Ovarian cysts are common and most women will have at least one during their life. In most cases they do not display any symptoms and are discovered only during routine physical exams and ultrasounds. In most cases, it is nothing to worry about but in rare cases it can lead to complications and hence it is best to get an ovarian cysts checked out by a doctor.
Ovarian cysts usually affect women in their child bearing years. They can be described as fluid-filled sacs that develop in either of the ovaries. In an ultrasound image, these can look like small bubbles. Problems usually arise when these cysts grow larger or rupture.
In such cases, you may experience symptoms that include:
If the doctor suspects ovarian cysts, an ultrasound is usually used to confirm the diagnosis. A pelvic ultrasound or a sonograph as it is also known is a non-invasive imaging technique that uses high-frequency sound waves to produce images of the body’s internal structure. In some cases, an endovaginal ultrasound may also be required. This involves inserting a covered wand or probe into the vagina through which a clearer image of the ovaries can be seen.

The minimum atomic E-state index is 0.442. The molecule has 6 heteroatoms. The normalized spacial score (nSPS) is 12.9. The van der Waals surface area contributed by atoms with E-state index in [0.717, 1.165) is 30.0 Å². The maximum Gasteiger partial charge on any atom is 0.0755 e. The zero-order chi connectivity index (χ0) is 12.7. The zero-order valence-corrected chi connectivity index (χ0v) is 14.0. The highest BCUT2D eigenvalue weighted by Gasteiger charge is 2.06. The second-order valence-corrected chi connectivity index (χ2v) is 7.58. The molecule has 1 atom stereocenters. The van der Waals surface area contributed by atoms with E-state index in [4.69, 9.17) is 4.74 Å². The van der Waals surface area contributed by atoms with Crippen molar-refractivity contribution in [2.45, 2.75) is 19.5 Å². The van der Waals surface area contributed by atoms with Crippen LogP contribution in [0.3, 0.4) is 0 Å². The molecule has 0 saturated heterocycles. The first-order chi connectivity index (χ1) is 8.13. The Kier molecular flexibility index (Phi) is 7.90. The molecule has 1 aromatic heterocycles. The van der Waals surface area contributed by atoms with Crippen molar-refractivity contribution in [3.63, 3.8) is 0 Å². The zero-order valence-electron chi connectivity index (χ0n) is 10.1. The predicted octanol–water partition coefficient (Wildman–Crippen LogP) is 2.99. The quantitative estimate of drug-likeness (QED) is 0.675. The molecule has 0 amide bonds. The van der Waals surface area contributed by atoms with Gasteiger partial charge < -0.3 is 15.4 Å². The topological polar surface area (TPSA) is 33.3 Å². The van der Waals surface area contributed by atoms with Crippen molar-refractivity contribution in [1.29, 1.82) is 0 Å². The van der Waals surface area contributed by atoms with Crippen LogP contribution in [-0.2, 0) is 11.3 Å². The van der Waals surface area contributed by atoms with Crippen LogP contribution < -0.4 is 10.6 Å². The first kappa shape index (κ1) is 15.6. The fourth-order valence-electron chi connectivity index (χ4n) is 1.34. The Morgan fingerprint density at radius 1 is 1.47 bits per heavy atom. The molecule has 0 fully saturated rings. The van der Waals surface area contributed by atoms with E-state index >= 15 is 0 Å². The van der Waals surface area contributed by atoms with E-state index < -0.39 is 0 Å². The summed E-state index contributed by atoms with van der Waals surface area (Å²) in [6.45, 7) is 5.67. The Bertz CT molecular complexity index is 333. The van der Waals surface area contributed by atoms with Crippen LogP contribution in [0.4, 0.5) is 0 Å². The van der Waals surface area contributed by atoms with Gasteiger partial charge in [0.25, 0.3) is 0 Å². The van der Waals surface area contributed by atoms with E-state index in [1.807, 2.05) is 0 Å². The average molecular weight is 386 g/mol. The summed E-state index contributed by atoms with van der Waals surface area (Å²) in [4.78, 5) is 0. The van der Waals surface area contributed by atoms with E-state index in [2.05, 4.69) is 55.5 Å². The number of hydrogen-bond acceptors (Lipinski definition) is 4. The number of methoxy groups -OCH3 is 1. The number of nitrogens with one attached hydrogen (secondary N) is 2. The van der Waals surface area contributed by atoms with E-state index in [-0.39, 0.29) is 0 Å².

If the cyst does not trigger any of the above symptoms, it usually does not require treatment. Instead a pelvic ultrasound may be scheduled after a month to check on the size of the cyst. In most cases, these cysts resolve themselves within a month or two. In the case of larger cysts, a biopsy may be required to rule out the chances of the cysts being cancerous. Birth control pills may be prescribed to address the pain associated with this condition. These pills are also used to stop ovulation and reduce the risk of developing further cysts.
Surgery is considered only if the cyst grows in size or continues to pain. In such cases, surgery can be of two kinds: laparoscopy or laparotomy. Laparoscopy involves the removal of cysts through a telescope like an instrument that is inserted through a small incision made in the abdomen. This is usually used to remove small cysts. Larger cysts and ovarian tumours are treated with a laparotomy. This involves making a bigger incision in the stomach and may also involve the removal of the ovaries, fallopian tubes and uterus depending on the tumour.